22. I have concluded - prompted by my brother - that until Deb awakes, my visits are simply counter-productive. I can't say that anyone has been offering to drive me to Rouen - but then once she's awake and in a proper ward, there will be plenty of volunteers, I'm sure. Visiting at present is a very unrewarding experience, certainly! Tuesday I was out for 12 hours, and spent less than an hour in her room! Filling in the wretched forms for MAAF I think I have just about now done, but there is another spectre on my horizon. I have just over a week to produce all the data to justify our continuing use of the CMU. Deb spent ages doing this last year, just before the healthcare issue emerged, of course, and she'd have done the same thing in a day on her return. it all adds to pressure which I don't need just now!
  23. Have just come home very tired after another Rouen trip, during which I spent over 2 hours in the waiting room making small talk with MIL, followed by another brief visit to Deb’s room. Some signs of waking, apparently, with twitching toes etc, but then she became agitated, so they had to suppress that. They also remain concerned about the breathing, and though they have taken x-rays, I think she will be given a camera down the trachea tonight. None of this is much fun, and I am running out of steam. Oddly, her left hand has some small bandages on a finger or two - one of which glows red with an internal light source! Is this some sort of LED skin therapy?  
  24. Sadly no info on socks here - although I'm in the middle of washing plenty of cooperlola socks and undies and teeshirts and - hey what's a dress doing in here? A dress? Must have been when she was staying on Dartmoor with MIL - dressing for dinner, perhaps. I have two other things that I need help with. First these posts  - how the hell do I get the dreadful Times font off, once and for all? It looks as though it was devised in 1732 - and it should have stayed there! Arial please. Also every para seems to be double spaced, and there is apparently no spell-check. What sort of cheap and nasty package is this - it has no place in C21! If there's no answer to all that, you won't hear from me after cooperlola returns, that's certain. More seriously, I am well hacked-off with MAAF. Having rung the claims lady, a Madame Beauvoir, twice, she is au fait (hey, French, what!) with the fact that Deb is out of it, and has multiple injuries - I even listed them to her, So she writes to Deb, and sends a standard claim form, even asking for Deb's driving licence number - which Deb must have shown to the agent when the contract was signed. And what does the number have to do with anything, anyway - it's so French!There is an insulting form for Deb to sign that  is to certify she was sober, and it's up to Deb to provide details of the vehicle that hit her, the name of the driver, and so on. So, sitting in her crumpled car, with multiple injuries, she used her broken wrist to note down names and numbers. Yeah, right. Then we get to a part of the form where the number of children is to be listed. What? Are they gonna pay more to mothers than women who choose not to have kids? Discrimination! And of the environmentally wrong sort - the planet's hopelessly overloaded, and the last thing we need is kids! The French insurance industry is an expensive closed shop - no Direct Line-type predators to shake it up - and the dodges like registering letters to ensure receipt are off any scale of reasonable business practice. Too many offices, with, on this evidence, incompetent staff. Again, anyone with ideas for making this woman's incompetence known to her employer - and what that does for his business, will be enjoyed!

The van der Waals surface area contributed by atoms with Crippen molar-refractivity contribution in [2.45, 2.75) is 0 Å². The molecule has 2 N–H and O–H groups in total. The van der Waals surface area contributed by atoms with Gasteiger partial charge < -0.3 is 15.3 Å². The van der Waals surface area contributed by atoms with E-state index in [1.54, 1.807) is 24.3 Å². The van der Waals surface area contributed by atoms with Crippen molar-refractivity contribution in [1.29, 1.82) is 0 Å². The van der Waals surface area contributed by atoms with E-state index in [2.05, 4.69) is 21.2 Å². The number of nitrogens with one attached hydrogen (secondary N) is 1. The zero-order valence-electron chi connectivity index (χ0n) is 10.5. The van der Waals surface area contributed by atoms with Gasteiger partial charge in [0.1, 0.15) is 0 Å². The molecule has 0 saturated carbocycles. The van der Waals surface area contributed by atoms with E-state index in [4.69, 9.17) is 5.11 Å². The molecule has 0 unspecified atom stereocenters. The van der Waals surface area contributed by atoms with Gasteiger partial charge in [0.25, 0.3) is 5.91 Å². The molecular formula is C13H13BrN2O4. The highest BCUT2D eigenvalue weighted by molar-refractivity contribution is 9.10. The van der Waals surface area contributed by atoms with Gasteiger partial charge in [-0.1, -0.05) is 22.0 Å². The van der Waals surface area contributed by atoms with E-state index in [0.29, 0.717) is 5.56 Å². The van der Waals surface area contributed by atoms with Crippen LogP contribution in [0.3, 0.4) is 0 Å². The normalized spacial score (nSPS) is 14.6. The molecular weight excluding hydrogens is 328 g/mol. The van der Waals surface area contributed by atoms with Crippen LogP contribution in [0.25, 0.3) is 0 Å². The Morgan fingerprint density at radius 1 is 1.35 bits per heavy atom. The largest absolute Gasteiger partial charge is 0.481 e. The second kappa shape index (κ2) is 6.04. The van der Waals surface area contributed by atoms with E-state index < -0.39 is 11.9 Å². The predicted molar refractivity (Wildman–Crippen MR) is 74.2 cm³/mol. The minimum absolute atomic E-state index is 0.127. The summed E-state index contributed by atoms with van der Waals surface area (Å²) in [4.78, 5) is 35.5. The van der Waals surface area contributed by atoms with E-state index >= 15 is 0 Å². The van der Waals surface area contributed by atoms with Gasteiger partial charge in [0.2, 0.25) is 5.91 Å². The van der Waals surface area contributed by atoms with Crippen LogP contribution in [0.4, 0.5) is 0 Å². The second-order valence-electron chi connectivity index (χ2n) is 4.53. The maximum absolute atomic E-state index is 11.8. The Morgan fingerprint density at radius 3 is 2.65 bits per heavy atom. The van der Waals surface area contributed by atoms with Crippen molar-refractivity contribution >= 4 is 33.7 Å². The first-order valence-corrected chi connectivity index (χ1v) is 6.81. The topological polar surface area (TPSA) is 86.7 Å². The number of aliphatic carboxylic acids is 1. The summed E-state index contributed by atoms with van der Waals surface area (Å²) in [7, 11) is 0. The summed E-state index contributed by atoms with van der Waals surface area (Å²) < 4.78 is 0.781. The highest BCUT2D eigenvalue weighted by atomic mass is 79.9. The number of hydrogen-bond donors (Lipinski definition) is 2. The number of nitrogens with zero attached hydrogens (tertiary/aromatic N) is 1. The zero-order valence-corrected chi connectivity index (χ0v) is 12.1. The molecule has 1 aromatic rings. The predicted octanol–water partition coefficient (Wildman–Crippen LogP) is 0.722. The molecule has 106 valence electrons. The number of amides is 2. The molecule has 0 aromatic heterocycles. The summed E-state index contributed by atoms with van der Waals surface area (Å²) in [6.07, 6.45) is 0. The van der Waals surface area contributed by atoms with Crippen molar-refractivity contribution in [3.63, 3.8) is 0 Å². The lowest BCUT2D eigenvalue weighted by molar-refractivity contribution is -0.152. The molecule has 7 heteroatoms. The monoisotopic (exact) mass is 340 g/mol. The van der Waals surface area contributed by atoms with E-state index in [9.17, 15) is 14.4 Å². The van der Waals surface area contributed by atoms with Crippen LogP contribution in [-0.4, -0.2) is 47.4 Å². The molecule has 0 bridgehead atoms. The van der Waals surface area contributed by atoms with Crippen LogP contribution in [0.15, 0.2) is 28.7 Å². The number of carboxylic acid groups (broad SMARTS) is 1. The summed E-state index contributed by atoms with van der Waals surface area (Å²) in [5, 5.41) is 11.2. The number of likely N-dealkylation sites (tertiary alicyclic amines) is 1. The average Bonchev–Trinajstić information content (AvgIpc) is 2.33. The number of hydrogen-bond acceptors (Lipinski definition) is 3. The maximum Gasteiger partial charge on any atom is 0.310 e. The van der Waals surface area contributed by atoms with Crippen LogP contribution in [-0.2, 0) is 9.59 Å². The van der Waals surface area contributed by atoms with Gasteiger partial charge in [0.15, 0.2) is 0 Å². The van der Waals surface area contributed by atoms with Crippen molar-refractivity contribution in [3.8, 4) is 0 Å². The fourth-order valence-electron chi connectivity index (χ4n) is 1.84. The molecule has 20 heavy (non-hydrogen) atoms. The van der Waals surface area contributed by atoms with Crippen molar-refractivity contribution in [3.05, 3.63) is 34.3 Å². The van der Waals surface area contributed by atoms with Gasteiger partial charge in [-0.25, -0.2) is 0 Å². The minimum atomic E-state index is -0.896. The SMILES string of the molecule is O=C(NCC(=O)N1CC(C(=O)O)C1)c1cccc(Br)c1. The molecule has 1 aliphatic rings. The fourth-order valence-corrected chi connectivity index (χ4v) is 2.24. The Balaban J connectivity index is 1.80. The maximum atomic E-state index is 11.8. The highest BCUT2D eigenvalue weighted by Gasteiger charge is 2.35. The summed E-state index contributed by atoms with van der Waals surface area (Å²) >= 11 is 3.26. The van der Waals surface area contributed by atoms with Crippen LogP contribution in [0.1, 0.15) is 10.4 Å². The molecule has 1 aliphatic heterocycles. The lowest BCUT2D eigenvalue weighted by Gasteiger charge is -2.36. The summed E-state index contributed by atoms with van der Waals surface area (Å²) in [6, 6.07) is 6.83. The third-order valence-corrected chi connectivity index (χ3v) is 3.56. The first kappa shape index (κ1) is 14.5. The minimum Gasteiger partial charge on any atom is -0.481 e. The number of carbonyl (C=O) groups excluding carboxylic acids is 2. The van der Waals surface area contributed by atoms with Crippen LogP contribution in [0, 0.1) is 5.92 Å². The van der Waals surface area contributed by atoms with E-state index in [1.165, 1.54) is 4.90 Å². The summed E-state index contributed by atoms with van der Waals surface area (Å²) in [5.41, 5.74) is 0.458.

25. Well I did my best to head off MIL. I was in the hospital by 10.45 - no sign of her. I was told that as it was early, I could only have a few minutes with Deb, who was still asleep, but they needed to finish a procedure first. Odile's bedside vigil is not on their agenda! So after waiting a few minutes,  and sitting with Deb for a while, I was out by 11.30. I had warned the nurses of MIL's impending visit, and the dubious reception Deb might give her. I returned at 3, the statutory visit time, but still no MIL. Again I had to wait while they undertook a procedure, but then spent about 30 minutes with sleeping Deb, before, again, I was asked to return to the waiting room, while something else was done. Having waited over an hour, I enquired further, and was immediately allowed back in - the nurse had left, the doctor had come in, and I wasn't part of the handover, so I wasn't recalled. I asked the doctor about the substantial number of procedures being  carried out, and she assured me that this was entirely normal, and Deb was making normal progress. Again, she told me that Deb would wake up when she was ready. She then asked if I would prefer Deb to be moved closer! I was delighted to accept, of course, and we agreed Le Mans is the place, as it almost certainly has Reanimation Chirurgicale facilities. I'm not going to count my chickens on this one, but as it was her idea, it may have little legs, if not actually wings! Still no MIL when I left at 5, and no messages from her on my phone at home. Very odd.